For this unit, I started by gathering books about chameleons from the library. I hung up several pictures of chameleons around the room and I created a packet of visuals with images of chameleons for students to use as reference while practicing in their sketchbooks.
We started learning about chameleons by looking at this video. Then we practiced drawing chameleons in our sketchbooks. Once we had practiced, it was time to draw the chameleon on white paper. I encouraged students to crop and enlarge the chameleon.
After drawing the chameleon on white paper, we used skinny sharpies to draw LOTS of texture. Chameleons are covered in scales so students had to draw the texture. Also, if their chameleon needed to be grasping on to a branch, I encouraged them to draw the branch and outline it with the skinny sharpie.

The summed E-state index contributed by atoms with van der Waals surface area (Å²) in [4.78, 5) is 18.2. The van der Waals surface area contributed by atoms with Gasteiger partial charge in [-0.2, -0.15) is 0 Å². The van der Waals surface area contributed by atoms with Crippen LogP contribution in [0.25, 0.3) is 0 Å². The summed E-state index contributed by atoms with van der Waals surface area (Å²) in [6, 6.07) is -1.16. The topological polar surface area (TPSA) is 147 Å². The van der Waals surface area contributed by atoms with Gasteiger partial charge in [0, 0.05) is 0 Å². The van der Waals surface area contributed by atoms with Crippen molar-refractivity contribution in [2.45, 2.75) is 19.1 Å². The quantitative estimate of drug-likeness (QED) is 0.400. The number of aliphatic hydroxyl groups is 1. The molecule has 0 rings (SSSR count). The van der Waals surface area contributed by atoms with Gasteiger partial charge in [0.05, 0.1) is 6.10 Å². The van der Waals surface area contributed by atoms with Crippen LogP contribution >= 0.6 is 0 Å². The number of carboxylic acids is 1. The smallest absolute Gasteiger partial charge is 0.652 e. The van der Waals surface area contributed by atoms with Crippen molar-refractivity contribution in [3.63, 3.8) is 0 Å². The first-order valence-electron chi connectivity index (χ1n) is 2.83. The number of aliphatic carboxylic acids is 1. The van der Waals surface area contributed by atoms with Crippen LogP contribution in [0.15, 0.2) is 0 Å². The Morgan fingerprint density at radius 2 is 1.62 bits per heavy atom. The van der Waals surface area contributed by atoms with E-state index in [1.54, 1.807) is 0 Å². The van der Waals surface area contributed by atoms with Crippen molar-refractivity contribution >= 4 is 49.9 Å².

Once students had everything outlined, we used colored pencils to color the chameleons. Students could make their chameleons as realistic or wild colored as they wanted. I showed them a video of a time lapse of an iguana drawing as an example of how much time and layering it takes to color something hyper realistic with colored pencils.
While students were coloring, I pulled them over to a painting station to paint a frame for the project. Students could choose between green, blue, or gray paper. At the painting station, they could use cool colors to make a design around the edges of the paper.
Today, students chose a background color of 8X10 construction paper and used oil pastels to draw and color the background. It could be a dessert, a leafy jungle, or something else, but the important thing is that they do not draw it with pencil first, as the pencil will make it too small to color with oil pastels....they can draw it with chalk first if they are afraid they will mess up. The chalk is erasable. Which makes it nice.
If anyone did not paint the frame last time, today is the day to paint the frame.